The copy we are selling is similar to the one pictured above.
Side One: Mint Minus Minus (often quieter than this grade)
Side Two: Mint Minus Minus
- This big and lively vintage London pressing of Beethoven's masterpiece boasts superb Double Plus (A++) sound from top to bottom
- Good weight to the brass, huge hall space, wonderfully textured string tone - it's all here and more
- A top performance from Solti and the Vienna Phil - it's classic Solti: fast-paced, exciting and powerful
- This is Beethoven played with gusto - Solti brings this music to life like no other conductor we know of (with the exception of Dorati, perhaps)
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We like our recordings to have as many of the qualities of Live Music as possible, and those qualities really come through on a record such as this, especially when reproduced on the full-range speaker system we use. It's precisely this kind of big, clear, yet rich sound that makes audiophiles prize Decca/London recordings above those of virtually all other labels, and here, unlike in so many areas of audio, we are fully in agreement with our fellow record loving audiophile friends.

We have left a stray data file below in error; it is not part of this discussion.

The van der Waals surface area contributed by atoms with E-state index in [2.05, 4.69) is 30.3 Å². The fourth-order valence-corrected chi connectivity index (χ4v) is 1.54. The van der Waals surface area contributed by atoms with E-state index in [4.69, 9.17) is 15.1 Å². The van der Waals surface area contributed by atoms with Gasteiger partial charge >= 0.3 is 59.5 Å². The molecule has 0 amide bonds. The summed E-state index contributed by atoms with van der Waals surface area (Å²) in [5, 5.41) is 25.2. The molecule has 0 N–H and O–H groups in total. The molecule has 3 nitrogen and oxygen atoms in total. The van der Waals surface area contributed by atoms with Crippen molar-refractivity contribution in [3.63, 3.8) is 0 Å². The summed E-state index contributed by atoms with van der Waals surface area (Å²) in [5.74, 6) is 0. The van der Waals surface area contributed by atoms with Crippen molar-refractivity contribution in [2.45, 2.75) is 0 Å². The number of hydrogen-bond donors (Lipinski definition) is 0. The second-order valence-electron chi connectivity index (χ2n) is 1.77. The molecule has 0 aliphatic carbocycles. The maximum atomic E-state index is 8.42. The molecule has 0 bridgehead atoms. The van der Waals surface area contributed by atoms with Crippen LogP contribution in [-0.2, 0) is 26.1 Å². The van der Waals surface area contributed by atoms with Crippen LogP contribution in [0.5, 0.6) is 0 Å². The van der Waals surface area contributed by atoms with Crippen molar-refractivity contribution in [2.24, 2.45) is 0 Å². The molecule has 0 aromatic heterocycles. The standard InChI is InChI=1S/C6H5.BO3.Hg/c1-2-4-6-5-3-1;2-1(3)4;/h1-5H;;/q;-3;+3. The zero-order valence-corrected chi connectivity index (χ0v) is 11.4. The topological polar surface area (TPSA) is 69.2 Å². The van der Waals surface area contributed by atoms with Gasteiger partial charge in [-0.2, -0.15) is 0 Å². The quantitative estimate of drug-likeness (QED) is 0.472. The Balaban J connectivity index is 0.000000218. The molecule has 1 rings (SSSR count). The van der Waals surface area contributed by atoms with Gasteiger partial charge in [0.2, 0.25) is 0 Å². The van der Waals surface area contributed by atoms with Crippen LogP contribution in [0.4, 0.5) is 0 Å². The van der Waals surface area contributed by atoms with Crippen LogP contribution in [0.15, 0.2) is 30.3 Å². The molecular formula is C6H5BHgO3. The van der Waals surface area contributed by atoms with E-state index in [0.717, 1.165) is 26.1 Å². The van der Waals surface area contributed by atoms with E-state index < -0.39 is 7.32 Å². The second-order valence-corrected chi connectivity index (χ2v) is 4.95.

This Golden Age tape has been mastered brilliantly with "modern" mastering equipment (from the mid-'60s, not the low-rez junk they're forced to make do with these days), giving you, the listener, sound that only the best of both worlds can offer.
You may have noticed that Beethoven's symphonies rarely make it to the site. There's a reason for this: most of the recordings of them don't sound very good. We are happy to report that, at least when it comes to the Fifth, that problem has been solved, by this very record in fact.
Solti's Beethoven has always been underrated. In some respects it's more satisfying than his ventures into the late Romantic repertoire on which his reputation largely rests. His Fifth Symphony, for example, has all of the drama and flair one could ask for in its outer movements, and his treatment of the Third's epic funeral march is truly gripping, with a hair-raising fugato climax.